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Suppose we work in the metric $(-1,+1)$.

How do we describe an incoming particle with a plane wave; $\exp(-\mathrm ikx)$ or $\exp(+\mathrm ikx)$? What's the difference? Does it change if we work in the other flat metric $(+1,-1)$?

It seems it's pretty arbitrary and not standard?

More generally, how to determine direction of propagation of a plane wave written in exponential form?

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It seems Peskin and Schroeder uses $$exp(-ikx)$$ for incoming momenta. – Mauchy May 7 '13 at 11:53
I believe that it's a convention based on the fact that most people are right-handed, so it 'seems' more natural to have something coming from the left and going to the right. Since a plane wave if something like $e^{i (\omega t - kx)}$, and it goes right if k>0, you have the answer above. – Hydro Guy May 7 '13 at 13:31
How do you figure out the direction in which the particle is moving? Apply the momentum operator on the wavefunction of interest and obtain the momentum eigenvalue. Then look at the sign of the momentum, If it is positive, then you have right mover, and left mover if it is negative. So it is not conventional. – Prathyush May 7 '13 at 14:37

First of all, we don't usually talk about the direction of propagation of a plane wave in QFT. Plane waves are said to exist at all spacetime coordinates with a certain internal momentum, k. And, in reference to some of the comments, in QFT, we don't normally operate with wavefunctions. We promote wavefunctions to operators and act on states. But in this case, we don't need a state.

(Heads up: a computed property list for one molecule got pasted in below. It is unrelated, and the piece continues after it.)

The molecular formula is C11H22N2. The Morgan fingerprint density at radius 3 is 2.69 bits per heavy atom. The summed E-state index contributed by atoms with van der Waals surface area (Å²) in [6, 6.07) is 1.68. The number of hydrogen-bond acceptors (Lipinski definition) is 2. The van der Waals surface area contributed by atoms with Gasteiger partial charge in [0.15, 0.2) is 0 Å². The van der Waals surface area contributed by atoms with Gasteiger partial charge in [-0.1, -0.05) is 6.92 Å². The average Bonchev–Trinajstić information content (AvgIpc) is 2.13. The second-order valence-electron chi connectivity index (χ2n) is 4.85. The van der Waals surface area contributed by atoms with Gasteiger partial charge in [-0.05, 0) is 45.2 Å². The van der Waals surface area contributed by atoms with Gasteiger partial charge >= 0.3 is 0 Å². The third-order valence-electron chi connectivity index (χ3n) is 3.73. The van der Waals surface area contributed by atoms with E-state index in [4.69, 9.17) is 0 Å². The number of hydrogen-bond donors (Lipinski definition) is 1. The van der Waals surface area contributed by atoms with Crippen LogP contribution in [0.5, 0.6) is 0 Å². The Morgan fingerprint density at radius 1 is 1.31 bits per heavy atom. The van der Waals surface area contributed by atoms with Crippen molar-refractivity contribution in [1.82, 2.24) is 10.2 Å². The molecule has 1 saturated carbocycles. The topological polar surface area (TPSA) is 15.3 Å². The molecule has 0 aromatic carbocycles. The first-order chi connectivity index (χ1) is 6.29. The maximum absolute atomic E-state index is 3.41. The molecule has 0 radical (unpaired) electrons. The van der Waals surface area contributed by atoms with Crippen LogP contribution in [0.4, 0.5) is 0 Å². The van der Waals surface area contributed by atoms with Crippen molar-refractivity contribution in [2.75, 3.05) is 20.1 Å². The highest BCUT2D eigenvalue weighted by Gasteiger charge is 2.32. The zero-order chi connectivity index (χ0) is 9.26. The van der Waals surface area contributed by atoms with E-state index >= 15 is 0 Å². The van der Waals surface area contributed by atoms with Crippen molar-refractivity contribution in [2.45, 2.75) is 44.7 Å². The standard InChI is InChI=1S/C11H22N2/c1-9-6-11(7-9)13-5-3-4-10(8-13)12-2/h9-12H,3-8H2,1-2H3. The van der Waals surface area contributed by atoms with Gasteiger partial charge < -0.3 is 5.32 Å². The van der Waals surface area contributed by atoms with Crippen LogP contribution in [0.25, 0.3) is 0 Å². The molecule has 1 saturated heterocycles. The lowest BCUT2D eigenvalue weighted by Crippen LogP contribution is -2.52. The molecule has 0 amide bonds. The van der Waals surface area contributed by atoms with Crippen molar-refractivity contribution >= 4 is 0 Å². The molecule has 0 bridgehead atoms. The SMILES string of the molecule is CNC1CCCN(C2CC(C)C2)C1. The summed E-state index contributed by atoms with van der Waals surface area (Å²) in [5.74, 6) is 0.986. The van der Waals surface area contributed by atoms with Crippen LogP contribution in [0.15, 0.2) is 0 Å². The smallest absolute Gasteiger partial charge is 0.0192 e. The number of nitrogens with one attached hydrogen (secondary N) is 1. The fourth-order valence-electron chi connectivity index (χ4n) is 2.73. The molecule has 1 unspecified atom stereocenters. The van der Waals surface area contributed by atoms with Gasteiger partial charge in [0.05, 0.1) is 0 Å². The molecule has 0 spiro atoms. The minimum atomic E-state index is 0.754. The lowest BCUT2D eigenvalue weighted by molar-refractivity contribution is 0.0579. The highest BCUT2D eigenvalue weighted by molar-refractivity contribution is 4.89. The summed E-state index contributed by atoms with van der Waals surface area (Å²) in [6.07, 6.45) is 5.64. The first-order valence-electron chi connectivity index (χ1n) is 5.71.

Usually, a plane-wave solution can be expressed as:

$$a_ke^{-ikx}~~OR~~a_k^\dagger e^{ikx}$$ In the mostly minus notation, $(+,-,-,-)$, where $a_k$ and $a_k^\dagger$ are annihilation and creation operators of a particle respectively. In the mostly plus notation, it is the same as if we switch the minus signs in the exponents (it's slightly more complicated, but that's the gist). The solutions can be written as:

$$a_ke^{ikx}~~OR~~a_k^\dagger e^{-ikx}$$

These mean the same thing as long as the convention is stated. As long as you're consistent, the physics come out to be exactly the same.
As for determining the direction of propagation, that statement doesn't make a lot of sense in this context. Because this solution is valid everywhere, the plane-wave exists everywhere, so it doesn't really move. Furthermore, it's tough to specify the direction a particle is moving because in QFT, there can be no single particle systems with momentum eigenstates. This is because QFT is a relativistic version of QM and at the energy levels it applies to, even in the ground state, particles are able to spontaneously pop into existence and muss up your expectations.

However, you can tell the direction something is moving through time. Since the time component in the exponential is always positive or always negative, you can say that particles with a creation operator are moving forward in time and particles with an annihilation operator are moving backward in time (that is, they can be thought of as anti-particles).

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